I laughed out loud when I read it.
Thanks goodness no one else was there to hear it.
The headline above the recent story on TheSuburbanite.com, “Green looking for a farmer for the Hartong Homestead,” was so surreal that it was humorous.
The well-written article explained what is going on. For those who didn’t read it, or don’t quite remember the crux of the story, here are the first four paragraphs:
“The city of Green is hopeful to return the Levi J. Hartong Farmstead in Southgate Park to its roots by finding a farmer to live in the farmhouse and tend to the land.
“The city purchased the 205-acre Southgate Park in 2006 and received a $1.2 million land grant from Ohio Public Works Commission (OPWC). The 3,523-square-foot farmhouse and farm are listed on the National Register of Historic Places. Portions of the home date back to 1883.
“In 2014, the city developed a Request For Proposal document to find someone to utilize the land. The city selected Sasha and James Miller because their proposal was for permaculture for the land surrounding the farmhouse and they wanted to teach residents about how they could have permaculture in their own backyard. The original proposal sought to use 15 acres of land for crops or livestock.
“OPWC reviewed the Miller’s proposal and ruled it did not fit within the restrictions of the grant it provided to the city. Specifically, concerns were cited about how the proposal would change the historic lay of the land.”
OK, so Green is putting it out there that it is looking for farmers. It’s like a help wanted sign: FARMERS NEEDED. INQURE WITHIN.
That image and that headline is the poster-child for how much Green has changed over the years.
For those who now live, or did at one time lived, in or around Green and recall what the area was like back in the 1960s and ’70s, must be shaking their heads and saying, collectively, “Wow. Wow. Wow. Wow!”
Green looking for farmers? That seems absurd. Way back when, 40 and 50 years ago, Green had farmers everywhere. It could best be described as a farming community connected by homes with spacious yards. And, oh, yes, there were apple orchards, plenty of apple orchards. Those farms and orchards drove the local economy – and did a great job of it. Things hummed right along.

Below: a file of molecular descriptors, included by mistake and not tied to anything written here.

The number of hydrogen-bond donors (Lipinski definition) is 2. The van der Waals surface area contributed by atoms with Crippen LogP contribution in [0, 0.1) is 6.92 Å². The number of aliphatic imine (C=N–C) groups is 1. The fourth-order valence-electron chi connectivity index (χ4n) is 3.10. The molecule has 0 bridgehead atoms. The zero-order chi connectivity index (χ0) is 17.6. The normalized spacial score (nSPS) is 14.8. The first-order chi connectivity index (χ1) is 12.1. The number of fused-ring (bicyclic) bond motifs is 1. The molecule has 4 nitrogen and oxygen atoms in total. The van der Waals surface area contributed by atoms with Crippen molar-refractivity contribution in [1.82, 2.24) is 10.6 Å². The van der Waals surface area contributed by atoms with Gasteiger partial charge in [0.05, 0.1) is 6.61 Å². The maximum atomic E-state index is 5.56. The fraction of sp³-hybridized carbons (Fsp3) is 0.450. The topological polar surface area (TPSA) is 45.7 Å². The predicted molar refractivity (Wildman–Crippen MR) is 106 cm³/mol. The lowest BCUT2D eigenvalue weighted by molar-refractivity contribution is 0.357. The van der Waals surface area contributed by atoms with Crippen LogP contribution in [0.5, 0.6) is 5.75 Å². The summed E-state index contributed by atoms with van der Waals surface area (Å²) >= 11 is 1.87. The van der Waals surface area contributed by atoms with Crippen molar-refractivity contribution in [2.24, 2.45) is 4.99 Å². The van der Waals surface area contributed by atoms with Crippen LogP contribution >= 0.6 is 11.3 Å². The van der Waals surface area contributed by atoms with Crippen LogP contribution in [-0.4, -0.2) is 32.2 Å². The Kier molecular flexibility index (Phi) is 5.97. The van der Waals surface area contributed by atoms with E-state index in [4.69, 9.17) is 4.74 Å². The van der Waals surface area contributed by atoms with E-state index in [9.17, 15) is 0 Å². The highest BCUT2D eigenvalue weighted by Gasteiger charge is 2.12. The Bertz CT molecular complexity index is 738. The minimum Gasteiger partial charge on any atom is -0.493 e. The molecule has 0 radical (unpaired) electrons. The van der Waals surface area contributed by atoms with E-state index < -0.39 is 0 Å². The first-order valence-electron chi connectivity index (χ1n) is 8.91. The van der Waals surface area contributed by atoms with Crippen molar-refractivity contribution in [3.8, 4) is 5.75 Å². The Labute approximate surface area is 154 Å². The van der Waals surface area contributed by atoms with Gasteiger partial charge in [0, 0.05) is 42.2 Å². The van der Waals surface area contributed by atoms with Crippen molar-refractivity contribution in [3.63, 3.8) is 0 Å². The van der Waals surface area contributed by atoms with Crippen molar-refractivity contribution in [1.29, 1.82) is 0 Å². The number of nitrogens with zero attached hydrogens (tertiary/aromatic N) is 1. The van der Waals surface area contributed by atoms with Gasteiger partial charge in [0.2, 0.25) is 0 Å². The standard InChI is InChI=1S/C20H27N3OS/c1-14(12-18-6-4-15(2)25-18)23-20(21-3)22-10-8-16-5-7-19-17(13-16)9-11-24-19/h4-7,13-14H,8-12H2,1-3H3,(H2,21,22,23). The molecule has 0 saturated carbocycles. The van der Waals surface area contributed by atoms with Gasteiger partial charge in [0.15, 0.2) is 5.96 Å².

Boettler Road, connecting South Arlington Road to Massillon Road (Ohio 241), is really built up now with homes and businesses – so many of them that you can’t even count them all. There is a lot going on there.
But that wasn’t always the case. Boettler used to be home of just the opposite.
Returning home from covering a Green High School boys basketball tournament game at Canton Memorial Civic Center on an early March night in the late 1970s during my first stint at The Suburbanite, I got off Interstate 77 at the Massillon Road exit, turned south on Massillon and then west on Boettler. It was extraordinarily foggy, probably the worst fog in which I have ever driven. As long as I was around the interstate exit, I was OK. But when I got onto Boettler, it were as if I had entered the abyss. The fog was so thick that I couldn’t see a thing. Worse yet, there were only a few buildings and homes on Boettler then, and with that, there were hardly any lights to use as points of reference.
I didn’t know what to do. I had to get home, but I didn’t have a solid plan to get there. I finally came up with an idea. It wasn’t a good one or a safe one, but I opened my front driver’s-side door and, while going only three or four miles per hour, which is what I thought was a safe speed, used the courtesy light on the inside of the door to shine down on the double-yellow stripe in the middle of the road. I knew Boettler was a straight shot, so I figured that if I kept just a foot or so right of that stripe, I wouldn’t end up in the east-bound lane or in a ditch on my side of the road. Fortunately, there was no other traffic on the road. No one else was stupid enough to be out on such a night.
I knew I had gotten to Arlington only because the yellow stripe stopped. There was no traffic light there – just a stop sign – so, after looking and listening for traffic, I very carefully made the turn south onto Arlington and then continued to inch my way safely home.
That Green doesn’t exist anymore, and hasn’t for quite a while. That’s both good and bad.
It’s good in that Green is growing and growing and growing by leaps and bounds, with no end in sight, but it’s bad, at least in this instance, in that within all that growth, no one is planting seeds for farmers anymore.